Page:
30. Eternal Punishment And Reward


There is life after death. This teaching is one of the foundation stones of Christianity. No man can accept the Bible without believing that there is a place of reward for the righteous and of punishment for the unrighteous.

Since all must stand before the Lord in judgment, it is imperative that each conduct his life so that he will receive everlasting life instead of punishment, Matthew 16:26.


Outside Jerusalem in the time of Christ there was a valley which had been made a disposal place for the city’s refuse. Known as the Valley of Hinnom, or ‘Gehenna’ in the Greek, it burned continually. The English translation is ‘hell.’ Christ applied this term to the place of punishment in eternal fire after death.

There is another Greek word which is translated hell in the King James Version which should not be confused with Gehenna. It is ‘hades’, meaning ‘the unseen world’ in the abode of the dead.

Confusion of Gehenna and hades has led some to conclude that hell is simply physical death instead of everlasting fire. In most translations hades is rendered as ‘hades’ instead of ‘hell’ and the difficulty is resolved. All uses of ‘hell’ in this lesson refer to Gehenna.

What is hell like? Christ describes it as a furnace of fire, Matthew 13:42 / Matthew 13:49-50.

Hell, then, must be a place of conscious suffering rather than of annihilation as some believe. Christ emphasises this in saying, ‘If your hand causes you to stumble, cut it off. It is better for you to enter into life maimed, rather than having your two hands to go into Gehenna, into the unquenchable fire, ‘where their worm doesn’t die, and the fire is not quenched.’ Mark 9:43-44.

Since the fire will never go out, hell must be everlasting. ‘Then he will say also to those on the left hand, ‘Depart from me, you cursed, into the eternal fire which is prepared for the devil and his angels… These will go away into eternal punishment, but the righteous into eternal life.’ Matthew 25:41 / Matthew 25:46.

Although a fire, it will be a place of absolute darkness, Matthew 8:12. If possible, hell is described even more vividly in Revelation, Revelation 19:20. Some reason that the fire cannot be literal and hence that hell cannot be so bad. Regardless of what may be the nature of the fire, we are told that it is a place of torture.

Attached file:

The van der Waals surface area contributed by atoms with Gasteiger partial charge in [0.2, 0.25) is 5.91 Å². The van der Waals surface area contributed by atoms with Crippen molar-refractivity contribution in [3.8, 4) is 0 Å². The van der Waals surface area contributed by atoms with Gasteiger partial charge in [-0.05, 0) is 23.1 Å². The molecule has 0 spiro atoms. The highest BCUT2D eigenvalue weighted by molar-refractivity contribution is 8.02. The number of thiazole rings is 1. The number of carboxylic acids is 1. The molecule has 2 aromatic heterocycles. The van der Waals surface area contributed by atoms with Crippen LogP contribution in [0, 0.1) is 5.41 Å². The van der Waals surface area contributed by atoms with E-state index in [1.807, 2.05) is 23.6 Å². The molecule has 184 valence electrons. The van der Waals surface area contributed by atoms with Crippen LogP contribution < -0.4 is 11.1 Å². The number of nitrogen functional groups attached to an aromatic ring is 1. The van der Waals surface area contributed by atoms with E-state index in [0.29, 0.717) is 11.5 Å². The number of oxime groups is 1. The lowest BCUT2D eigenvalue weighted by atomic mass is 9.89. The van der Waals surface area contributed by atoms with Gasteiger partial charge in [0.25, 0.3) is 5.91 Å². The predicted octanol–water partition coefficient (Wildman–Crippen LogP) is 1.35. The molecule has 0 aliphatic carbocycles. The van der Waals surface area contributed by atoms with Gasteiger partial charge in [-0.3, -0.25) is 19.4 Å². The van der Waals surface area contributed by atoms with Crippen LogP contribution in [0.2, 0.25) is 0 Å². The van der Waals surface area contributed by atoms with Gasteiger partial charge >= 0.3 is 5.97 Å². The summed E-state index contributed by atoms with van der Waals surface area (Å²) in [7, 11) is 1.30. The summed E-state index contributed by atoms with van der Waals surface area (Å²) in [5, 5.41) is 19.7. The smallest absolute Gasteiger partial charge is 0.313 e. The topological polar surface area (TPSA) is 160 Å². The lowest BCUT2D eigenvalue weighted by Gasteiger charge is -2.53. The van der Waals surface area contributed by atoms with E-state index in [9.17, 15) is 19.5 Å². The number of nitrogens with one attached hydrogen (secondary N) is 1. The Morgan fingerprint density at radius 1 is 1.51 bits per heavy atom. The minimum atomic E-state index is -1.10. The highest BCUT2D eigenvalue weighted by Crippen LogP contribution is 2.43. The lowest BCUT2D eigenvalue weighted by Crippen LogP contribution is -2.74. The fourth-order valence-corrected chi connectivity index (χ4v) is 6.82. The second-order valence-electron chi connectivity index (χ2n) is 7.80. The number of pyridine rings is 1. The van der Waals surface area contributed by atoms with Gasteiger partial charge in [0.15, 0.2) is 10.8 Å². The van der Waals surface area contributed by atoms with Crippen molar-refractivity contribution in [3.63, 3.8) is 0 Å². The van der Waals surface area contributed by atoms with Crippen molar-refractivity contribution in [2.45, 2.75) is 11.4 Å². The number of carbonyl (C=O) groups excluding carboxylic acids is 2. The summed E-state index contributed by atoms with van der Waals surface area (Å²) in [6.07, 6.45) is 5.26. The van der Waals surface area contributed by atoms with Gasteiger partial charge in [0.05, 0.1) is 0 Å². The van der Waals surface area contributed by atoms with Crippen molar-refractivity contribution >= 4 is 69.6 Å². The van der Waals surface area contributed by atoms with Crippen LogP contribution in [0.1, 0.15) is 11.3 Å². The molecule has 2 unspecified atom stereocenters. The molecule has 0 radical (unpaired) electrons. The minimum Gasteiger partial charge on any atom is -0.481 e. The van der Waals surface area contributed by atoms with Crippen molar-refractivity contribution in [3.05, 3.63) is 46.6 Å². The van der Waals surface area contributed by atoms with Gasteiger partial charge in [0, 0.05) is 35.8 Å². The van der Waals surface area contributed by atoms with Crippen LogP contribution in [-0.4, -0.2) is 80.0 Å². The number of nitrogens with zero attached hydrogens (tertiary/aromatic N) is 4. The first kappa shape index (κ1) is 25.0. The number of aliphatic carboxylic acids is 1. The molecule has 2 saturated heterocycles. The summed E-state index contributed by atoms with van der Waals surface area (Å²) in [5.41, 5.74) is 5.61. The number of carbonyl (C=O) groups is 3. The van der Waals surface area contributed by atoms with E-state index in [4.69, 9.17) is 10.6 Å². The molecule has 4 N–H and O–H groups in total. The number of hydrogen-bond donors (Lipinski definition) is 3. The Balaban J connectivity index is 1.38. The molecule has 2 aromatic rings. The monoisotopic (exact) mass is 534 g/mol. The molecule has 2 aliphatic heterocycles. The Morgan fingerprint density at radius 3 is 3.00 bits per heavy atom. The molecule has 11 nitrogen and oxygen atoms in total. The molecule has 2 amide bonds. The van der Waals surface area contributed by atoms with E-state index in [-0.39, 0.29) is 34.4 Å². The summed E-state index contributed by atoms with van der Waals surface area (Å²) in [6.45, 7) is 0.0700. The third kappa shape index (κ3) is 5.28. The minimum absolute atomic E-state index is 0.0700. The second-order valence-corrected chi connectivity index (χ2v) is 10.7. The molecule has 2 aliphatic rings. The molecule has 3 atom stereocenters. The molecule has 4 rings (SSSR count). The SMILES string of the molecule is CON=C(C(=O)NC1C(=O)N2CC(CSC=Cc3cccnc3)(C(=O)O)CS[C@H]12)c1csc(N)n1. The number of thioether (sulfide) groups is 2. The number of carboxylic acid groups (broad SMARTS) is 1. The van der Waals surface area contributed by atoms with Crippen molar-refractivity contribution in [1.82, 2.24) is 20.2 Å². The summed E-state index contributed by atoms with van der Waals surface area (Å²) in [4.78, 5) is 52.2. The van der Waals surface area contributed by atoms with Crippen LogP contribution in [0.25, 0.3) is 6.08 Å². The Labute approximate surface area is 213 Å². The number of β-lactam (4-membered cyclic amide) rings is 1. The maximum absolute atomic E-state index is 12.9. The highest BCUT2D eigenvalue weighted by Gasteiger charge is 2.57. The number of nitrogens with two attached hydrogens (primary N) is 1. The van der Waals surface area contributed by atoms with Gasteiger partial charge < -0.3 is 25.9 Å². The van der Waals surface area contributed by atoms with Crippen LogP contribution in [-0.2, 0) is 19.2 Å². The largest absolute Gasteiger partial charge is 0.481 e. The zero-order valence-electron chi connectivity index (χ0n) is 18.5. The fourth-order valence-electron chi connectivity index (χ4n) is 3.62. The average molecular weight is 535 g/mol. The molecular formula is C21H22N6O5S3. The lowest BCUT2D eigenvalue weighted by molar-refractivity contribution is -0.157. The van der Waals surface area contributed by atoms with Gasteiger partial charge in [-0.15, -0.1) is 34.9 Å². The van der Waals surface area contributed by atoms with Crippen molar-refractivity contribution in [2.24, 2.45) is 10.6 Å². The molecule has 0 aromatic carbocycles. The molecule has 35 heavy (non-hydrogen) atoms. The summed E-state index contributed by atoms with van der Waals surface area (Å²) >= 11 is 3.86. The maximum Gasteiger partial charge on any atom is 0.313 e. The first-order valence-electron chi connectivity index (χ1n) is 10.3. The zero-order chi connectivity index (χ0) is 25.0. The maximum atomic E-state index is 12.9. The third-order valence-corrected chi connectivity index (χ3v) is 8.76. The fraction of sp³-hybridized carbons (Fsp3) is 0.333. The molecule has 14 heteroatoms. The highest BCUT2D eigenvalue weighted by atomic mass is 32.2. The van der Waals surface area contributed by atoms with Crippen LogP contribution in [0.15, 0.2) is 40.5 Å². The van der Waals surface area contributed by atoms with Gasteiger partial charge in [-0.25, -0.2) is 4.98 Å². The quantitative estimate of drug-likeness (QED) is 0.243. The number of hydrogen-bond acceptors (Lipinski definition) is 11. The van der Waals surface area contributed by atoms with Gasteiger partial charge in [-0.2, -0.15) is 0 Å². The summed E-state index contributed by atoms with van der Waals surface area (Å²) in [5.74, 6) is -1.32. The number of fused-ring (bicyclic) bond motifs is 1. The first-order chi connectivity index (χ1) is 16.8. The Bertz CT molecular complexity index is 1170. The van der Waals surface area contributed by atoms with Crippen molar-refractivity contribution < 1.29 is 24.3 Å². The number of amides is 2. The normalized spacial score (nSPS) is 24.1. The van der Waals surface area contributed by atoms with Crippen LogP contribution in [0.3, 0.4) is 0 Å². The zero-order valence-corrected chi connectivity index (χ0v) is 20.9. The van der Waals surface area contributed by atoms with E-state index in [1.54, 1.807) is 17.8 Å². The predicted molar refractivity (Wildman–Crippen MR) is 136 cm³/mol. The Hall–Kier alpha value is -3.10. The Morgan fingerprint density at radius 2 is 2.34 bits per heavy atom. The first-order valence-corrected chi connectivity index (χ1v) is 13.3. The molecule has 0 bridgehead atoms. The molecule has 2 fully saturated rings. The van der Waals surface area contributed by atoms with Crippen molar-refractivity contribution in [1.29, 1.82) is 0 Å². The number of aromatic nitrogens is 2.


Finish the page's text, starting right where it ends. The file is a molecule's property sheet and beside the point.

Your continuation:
This is the important thing. ‘The devil who deceived them was thrown into the lake of fire and sulfur, where the beast and the false prophet are also. They will be TORMENTED day and night forever and ever.’ Revelation 20:10.

Torment denotes excruciating pain. It also implies that the one suffering will be conscious. And John further teaches that this conscious anguish will never end, Revelation 21:8.

Hell is here called ‘death’ to denote the eternal conscious separation from God and from everything which is good.

Some suppose that between heaven and hell there is purgatory where those whose lives are neither extremely good nor extremely evil will suffer until they have atoned for their sins at which time they will go to heaven. Pleasing as this idea may be, there is absolutely no mention of purgatory in the Bible.


One of the most beautiful descriptions that can be found is that of the eternal home as portrayed in the last two chapters of Revelation. Yet it is impossible for mere words to give an adequate description of the beauties and glories of that home of the soul called heaven.

In heaven is the holy city – the New Jerusalem. It is foursquare, around which is a wall with twelve gates, three on each side. The foundations of the wall also number twelve and are of twelve kinds of precious stones. Each gate is a pearl. There is a street in the city of pure gold appearing as transparent glass.

A river proceeding out of the throne of God runs through the midst of the city. On each side of it is the tree of life which enables one to live forever and which bears twelve kinds of fruit.

Since God himself is there, we find no temple in that eternal home. But those who are permitted to inhabit it will be privileged to look on the face of God and worship Him.

In contrast with the earth, nothing in heaven is unpleasant or distasteful. There is no sorrow, no pain, no death. The tears shed in this life will all be taken away. It is a place of continual joy and of rest for the weary.

The gates of the city are never closed since there is no night there. The New Jerusalem is lighted, not by the sun or moon, but by the glory of God and Christ. And since heaven is eternal and there is no death, there will be no need to reckon time.

Will we know our loved ones in heaven? No passage clearly answers this. Some think that Matthew 8:11 indicates that we will. It reads, ‘I tell you that many will come from the east and the west, and will sit down with Abraham, Isaac, and Jacob in the Kingdom of Heaven.’

Our resurrection will be in a spiritual body rather than a physical one, 1 Corinthians 15:44. Since none of us has ever seen a spiritual body we cannot know exactly what it is like except that it is incorruptible and will not die.

We do know that we will bear the image of Christ. ‘Beloved, now we are children of God, and it is not yet revealed what we will be. But we know that, when he is revealed, we will be like him; for we will see him just as he is.’ 1 John 3:2.


The choice of heaven or hell for your destiny is in your hands. It is the choice of accepting or rejecting Christ. Only faithful Christians will inhabit that eternal home. All others will be consigned to the place of everlasting punishment.

It is our hope that through this series of lessons you have been led to a better understanding of God’s word and that as a result your hope of life everlasting has been made more sure.

Do you have any problems which you feel we might assist you in solving? If so, we stand ready to help you. Let us know if we may be of assistance.


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